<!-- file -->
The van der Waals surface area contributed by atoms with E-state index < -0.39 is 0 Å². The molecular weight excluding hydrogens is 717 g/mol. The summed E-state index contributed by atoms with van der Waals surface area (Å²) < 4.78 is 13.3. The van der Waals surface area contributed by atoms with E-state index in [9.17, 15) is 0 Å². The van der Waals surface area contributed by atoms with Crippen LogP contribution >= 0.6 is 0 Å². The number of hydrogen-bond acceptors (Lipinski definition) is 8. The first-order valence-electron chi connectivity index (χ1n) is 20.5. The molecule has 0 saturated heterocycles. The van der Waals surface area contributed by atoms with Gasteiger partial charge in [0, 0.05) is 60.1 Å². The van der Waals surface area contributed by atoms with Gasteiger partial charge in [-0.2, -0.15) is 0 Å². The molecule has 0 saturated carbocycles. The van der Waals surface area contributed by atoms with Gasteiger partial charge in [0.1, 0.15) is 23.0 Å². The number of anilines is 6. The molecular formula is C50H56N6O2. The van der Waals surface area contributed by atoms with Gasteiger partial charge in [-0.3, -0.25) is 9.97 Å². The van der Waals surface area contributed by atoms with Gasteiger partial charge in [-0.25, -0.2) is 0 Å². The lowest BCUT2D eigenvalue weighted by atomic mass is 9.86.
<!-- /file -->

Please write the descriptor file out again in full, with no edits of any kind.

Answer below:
The van der Waals surface area contributed by atoms with E-state index < -0.39 is 0 Å². The molecular weight excluding hydrogens is 717 g/mol. The summed E-state index contributed by atoms with van der Waals surface area (Å²) < 4.78 is 13.3. The van der Waals surface area contributed by atoms with E-state index in [9.17, 15) is 0 Å². The van der Waals surface area contributed by atoms with Crippen LogP contribution >= 0.6 is 0 Å². The number of hydrogen-bond acceptors (Lipinski definition) is 8. The first-order valence-electron chi connectivity index (χ1n) is 20.5. The molecule has 0 saturated heterocycles. The van der Waals surface area contributed by atoms with Gasteiger partial charge in [0, 0.05) is 60.1 Å². The van der Waals surface area contributed by atoms with Gasteiger partial charge in [-0.2, -0.15) is 0 Å². The molecule has 0 saturated carbocycles. The van der Waals surface area contributed by atoms with Gasteiger partial charge in [0.1, 0.15) is 23.0 Å². The number of anilines is 6. The molecular formula is C50H56N6O2. The van der Waals surface area contributed by atoms with Gasteiger partial charge in [-0.3, -0.25) is 9.97 Å². The van der Waals surface area contributed by atoms with Gasteiger partial charge in [-0.25, -0.2) is 0 Å². The lowest BCUT2D eigenvalue weighted by atomic mass is 9.86.